In my view technology is the high bar for entry by new players, in the banking sector. Besides the size of capital funding required to get to size to challenge the Big Four. Kiwibank has failed miserably. TSB is happy to be in a Niche. Rest of the new players don't really matter.

Now that Kiwibank is owned by the Government, the FM can easily bring it up to speed, with good funding. Will he ? They don't seem to have a plan for Kiwibank. They had to take it because two big holders wanted out 

There should be a Cabinet level move to work Kiwibank to a good shape quickly. Else, we will keep exporting our hard earned money as bank profits overseas.



The government could start by actually putting some of its business through kiwibank. For e.g, our kids are looking at buying their first house; there is funding assistance available, but not through the NZ banks.


I cant believe someone wrote an article about why people bank with the Big 4 and didnt actually mention the number one reason why people bank with the Big 4.  NZ has no deposit insurance, so putting your money into anything but the financially strongest banks is simply not sensible.  And whether or not its actually true, the perception is that as the NZ Big 4 are backed by the Australian Big 4, the chances of them going belly up like South Canterbury Finance and the BNZ is small(er).   Opening a deposit account is the first step in a banking relationship, everything follows from that.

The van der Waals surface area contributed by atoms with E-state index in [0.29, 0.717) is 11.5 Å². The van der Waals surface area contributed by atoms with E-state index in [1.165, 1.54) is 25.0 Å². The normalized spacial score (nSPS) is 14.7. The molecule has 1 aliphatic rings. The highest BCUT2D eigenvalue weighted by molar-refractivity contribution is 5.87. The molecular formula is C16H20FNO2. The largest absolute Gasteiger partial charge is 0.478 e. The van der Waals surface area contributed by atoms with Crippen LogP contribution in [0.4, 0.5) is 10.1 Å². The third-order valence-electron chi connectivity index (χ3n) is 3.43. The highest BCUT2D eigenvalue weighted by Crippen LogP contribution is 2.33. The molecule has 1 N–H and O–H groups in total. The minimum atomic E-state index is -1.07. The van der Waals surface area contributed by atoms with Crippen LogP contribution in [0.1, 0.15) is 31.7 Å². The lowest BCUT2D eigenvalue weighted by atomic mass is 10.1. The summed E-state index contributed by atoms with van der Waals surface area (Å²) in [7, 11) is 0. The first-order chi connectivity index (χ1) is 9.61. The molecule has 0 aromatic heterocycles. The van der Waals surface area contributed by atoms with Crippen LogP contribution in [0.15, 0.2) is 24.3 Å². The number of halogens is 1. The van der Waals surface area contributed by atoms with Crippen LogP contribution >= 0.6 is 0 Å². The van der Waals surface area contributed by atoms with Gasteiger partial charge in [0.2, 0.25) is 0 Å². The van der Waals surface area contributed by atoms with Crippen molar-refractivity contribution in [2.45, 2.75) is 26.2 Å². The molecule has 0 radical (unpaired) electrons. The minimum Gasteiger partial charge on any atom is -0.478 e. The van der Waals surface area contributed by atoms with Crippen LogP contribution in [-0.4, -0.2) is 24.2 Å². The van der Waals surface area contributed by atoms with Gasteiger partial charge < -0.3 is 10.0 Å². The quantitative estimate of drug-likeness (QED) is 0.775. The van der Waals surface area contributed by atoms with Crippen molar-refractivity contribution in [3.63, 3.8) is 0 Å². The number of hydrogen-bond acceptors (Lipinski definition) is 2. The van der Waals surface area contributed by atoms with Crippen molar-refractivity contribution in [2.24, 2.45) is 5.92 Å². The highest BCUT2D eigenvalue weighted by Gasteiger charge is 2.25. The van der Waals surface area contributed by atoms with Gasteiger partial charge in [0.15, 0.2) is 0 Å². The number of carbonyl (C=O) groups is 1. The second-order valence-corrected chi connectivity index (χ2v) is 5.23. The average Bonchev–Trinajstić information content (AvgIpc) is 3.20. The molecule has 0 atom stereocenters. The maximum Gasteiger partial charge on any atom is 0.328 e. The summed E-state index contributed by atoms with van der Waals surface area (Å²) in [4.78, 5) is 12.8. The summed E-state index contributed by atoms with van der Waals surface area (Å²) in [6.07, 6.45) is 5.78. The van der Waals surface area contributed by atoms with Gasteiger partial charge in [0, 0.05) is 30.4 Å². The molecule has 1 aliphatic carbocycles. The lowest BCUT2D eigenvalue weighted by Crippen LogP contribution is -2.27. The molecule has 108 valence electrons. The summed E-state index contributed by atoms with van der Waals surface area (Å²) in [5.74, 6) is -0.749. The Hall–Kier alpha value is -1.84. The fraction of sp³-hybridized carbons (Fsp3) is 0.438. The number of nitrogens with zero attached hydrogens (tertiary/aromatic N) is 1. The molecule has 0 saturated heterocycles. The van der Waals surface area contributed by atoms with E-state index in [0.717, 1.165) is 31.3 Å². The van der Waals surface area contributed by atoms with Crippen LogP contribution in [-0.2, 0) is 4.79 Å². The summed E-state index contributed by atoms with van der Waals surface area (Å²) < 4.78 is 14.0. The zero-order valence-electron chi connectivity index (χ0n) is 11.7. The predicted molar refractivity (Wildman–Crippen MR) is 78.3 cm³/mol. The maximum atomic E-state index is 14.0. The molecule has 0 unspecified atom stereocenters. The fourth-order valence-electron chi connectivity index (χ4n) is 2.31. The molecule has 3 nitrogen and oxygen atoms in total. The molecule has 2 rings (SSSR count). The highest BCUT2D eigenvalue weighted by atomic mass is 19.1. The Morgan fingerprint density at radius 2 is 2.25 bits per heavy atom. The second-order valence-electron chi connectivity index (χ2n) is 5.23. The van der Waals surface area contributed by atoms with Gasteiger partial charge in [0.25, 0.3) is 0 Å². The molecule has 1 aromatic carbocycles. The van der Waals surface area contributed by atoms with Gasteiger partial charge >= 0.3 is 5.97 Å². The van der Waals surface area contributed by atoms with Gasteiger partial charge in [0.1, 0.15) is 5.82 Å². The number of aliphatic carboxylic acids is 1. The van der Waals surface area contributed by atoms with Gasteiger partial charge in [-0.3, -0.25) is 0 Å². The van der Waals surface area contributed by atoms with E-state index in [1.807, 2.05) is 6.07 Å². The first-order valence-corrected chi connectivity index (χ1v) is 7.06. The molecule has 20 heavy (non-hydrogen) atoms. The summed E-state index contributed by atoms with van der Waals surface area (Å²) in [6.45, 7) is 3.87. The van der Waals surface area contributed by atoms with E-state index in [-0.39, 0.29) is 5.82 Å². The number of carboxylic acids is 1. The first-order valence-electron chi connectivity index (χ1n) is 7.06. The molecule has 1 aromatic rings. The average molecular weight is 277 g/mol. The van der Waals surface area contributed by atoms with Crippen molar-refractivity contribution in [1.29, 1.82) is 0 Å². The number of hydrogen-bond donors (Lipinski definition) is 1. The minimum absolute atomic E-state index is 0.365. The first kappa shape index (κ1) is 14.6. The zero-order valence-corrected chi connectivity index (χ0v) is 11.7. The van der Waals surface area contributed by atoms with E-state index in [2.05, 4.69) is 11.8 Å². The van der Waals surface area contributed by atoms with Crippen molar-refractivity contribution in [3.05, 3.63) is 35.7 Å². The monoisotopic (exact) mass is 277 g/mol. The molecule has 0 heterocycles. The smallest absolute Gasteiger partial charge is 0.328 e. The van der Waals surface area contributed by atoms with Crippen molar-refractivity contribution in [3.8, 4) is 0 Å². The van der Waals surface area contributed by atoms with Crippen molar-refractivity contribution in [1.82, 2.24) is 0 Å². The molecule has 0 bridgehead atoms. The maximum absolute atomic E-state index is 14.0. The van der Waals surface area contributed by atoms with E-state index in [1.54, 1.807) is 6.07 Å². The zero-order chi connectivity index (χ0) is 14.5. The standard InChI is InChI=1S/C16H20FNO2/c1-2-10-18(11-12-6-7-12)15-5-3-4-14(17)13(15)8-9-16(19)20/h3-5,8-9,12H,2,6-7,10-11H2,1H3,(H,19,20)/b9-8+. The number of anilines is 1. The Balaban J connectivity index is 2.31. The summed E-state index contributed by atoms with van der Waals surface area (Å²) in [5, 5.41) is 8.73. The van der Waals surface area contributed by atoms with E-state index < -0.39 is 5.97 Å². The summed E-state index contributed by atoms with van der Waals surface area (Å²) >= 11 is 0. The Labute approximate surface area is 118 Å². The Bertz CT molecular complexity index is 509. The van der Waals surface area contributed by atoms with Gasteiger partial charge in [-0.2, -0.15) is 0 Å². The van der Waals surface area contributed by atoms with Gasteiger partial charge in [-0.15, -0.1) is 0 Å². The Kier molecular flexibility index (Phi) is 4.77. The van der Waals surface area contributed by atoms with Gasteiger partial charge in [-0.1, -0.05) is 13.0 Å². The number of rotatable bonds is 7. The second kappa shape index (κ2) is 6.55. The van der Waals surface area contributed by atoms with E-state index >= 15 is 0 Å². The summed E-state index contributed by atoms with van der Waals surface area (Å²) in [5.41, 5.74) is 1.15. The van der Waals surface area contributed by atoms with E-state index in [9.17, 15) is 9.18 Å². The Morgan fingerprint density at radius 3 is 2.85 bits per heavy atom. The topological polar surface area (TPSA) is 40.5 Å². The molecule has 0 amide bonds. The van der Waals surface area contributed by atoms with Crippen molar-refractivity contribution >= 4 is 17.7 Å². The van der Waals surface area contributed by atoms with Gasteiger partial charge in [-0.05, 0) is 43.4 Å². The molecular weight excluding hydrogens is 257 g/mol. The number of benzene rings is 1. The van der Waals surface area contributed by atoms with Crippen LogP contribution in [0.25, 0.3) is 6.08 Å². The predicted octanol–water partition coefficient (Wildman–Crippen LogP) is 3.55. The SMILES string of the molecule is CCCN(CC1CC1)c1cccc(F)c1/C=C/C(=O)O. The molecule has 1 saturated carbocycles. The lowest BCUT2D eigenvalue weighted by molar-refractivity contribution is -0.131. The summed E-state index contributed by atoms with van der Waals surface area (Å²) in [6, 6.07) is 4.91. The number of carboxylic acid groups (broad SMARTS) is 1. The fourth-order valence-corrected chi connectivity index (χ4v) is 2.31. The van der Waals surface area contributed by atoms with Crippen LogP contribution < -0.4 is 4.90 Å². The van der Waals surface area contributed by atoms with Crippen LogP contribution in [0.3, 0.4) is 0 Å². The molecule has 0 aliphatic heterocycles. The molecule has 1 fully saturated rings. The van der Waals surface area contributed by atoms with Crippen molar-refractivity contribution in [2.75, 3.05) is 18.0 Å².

Although it has a lower credit rating, so in theory your money is less safe, do you think govt would let kiwibank fail? 


Well its not strategically important like Air NZ is, so probably.  Even Marsden Point was allowed to go belly up despite being a strategic asset, and now we are all suffering from that decision.  Do you trust the Govt to make smart decisions?  No I do not.


Yes if we had deposit insurance now would you take a 6% TD at a B rated bank or a 5.3% TD at an A rated bank? This has happened in the last month in NZ, if the deposit guarantee scheme was in place I would have taken the 6%, but then again if the deposit guarantee was in, they would not be offering the 6%.....


Size is a big advantage right now when it comes to IT systems, cyber-security, and compliance costs. TSB and KB are struggling with this right now and are both at the cross-roads. I doubt a TSB can bridge the gap now. We all love our great internet banking and app the the big 4 (ANZ are the standout here), the banking apps at some of the small banks are very antiquated.


I would rather have good profitable banks than a struggling one - then I would be very worried. You get what you pay for.

Ive just borrowed a larger sum for a business project and its not easy to get - but neither should it be - my parents savings are in that bank and I want them protected by a bank that checks who it relends to and they can repay it and they have plenty of slack to cover unexpected events.